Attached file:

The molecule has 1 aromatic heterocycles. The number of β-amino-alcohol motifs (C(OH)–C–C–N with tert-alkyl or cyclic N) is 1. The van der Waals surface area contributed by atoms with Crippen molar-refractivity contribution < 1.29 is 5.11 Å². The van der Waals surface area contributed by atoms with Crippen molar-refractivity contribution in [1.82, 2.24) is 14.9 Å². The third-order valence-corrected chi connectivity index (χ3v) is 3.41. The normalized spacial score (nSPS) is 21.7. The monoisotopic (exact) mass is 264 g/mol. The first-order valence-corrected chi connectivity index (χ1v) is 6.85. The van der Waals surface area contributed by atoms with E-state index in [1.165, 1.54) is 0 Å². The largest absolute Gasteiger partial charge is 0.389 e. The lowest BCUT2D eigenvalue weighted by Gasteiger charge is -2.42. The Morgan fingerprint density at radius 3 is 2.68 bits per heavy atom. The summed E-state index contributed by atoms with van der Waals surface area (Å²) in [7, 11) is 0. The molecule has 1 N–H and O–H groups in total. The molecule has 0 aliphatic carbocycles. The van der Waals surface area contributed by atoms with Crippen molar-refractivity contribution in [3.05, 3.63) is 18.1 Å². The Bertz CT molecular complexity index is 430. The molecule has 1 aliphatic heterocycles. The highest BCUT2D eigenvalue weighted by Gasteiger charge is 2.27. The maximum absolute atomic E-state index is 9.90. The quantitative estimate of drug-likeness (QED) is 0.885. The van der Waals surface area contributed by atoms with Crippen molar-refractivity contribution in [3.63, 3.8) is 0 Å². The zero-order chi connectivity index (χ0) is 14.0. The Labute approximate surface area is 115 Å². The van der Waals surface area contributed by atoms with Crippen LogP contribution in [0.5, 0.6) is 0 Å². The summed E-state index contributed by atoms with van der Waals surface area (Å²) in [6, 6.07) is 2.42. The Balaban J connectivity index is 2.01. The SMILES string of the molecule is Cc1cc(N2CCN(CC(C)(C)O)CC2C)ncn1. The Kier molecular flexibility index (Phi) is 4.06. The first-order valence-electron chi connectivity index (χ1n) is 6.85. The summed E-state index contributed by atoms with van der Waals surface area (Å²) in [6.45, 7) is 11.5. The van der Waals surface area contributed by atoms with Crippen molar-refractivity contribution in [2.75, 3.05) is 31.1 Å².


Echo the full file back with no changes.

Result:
The molecule has 1 aromatic heterocycles. The number of β-amino-alcohol motifs (C(OH)–C–C–N with tert-alkyl or cyclic N) is 1. The van der Waals surface area contributed by atoms with Crippen molar-refractivity contribution < 1.29 is 5.11 Å². The van der Waals surface area contributed by atoms with Crippen molar-refractivity contribution in [1.82, 2.24) is 14.9 Å². The third-order valence-corrected chi connectivity index (χ3v) is 3.41. The normalized spacial score (nSPS) is 21.7. The monoisotopic (exact) mass is 264 g/mol. The first-order valence-corrected chi connectivity index (χ1v) is 6.85. The van der Waals surface area contributed by atoms with E-state index in [1.165, 1.54) is 0 Å². The largest absolute Gasteiger partial charge is 0.389 e. The lowest BCUT2D eigenvalue weighted by Gasteiger charge is -2.42. The Morgan fingerprint density at radius 3 is 2.68 bits per heavy atom. The summed E-state index contributed by atoms with van der Waals surface area (Å²) in [7, 11) is 0. The molecule has 1 N–H and O–H groups in total. The molecule has 0 aliphatic carbocycles. The van der Waals surface area contributed by atoms with Crippen molar-refractivity contribution in [3.05, 3.63) is 18.1 Å². The Bertz CT molecular complexity index is 430. The molecule has 1 aliphatic heterocycles. The highest BCUT2D eigenvalue weighted by Gasteiger charge is 2.27. The maximum absolute atomic E-state index is 9.90. The quantitative estimate of drug-likeness (QED) is 0.885. The van der Waals surface area contributed by atoms with Crippen molar-refractivity contribution in [3.63, 3.8) is 0 Å². The zero-order chi connectivity index (χ0) is 14.0. The Labute approximate surface area is 115 Å². The van der Waals surface area contributed by atoms with Crippen LogP contribution in [0.5, 0.6) is 0 Å². The summed E-state index contributed by atoms with van der Waals surface area (Å²) in [6, 6.07) is 2.42. The Balaban J connectivity index is 2.01. The SMILES string of the molecule is Cc1cc(N2CCN(CC(C)(C)O)CC2C)ncn1. The Kier molecular flexibility index (Phi) is 4.06. The first-order valence-electron chi connectivity index (χ1n) is 6.85. The summed E-state index contributed by atoms with van der Waals surface area (Å²) in [6.45, 7) is 11.5. The van der Waals surface area contributed by atoms with Crippen molar-refractivity contribution in [2.75, 3.05) is 31.1 Å².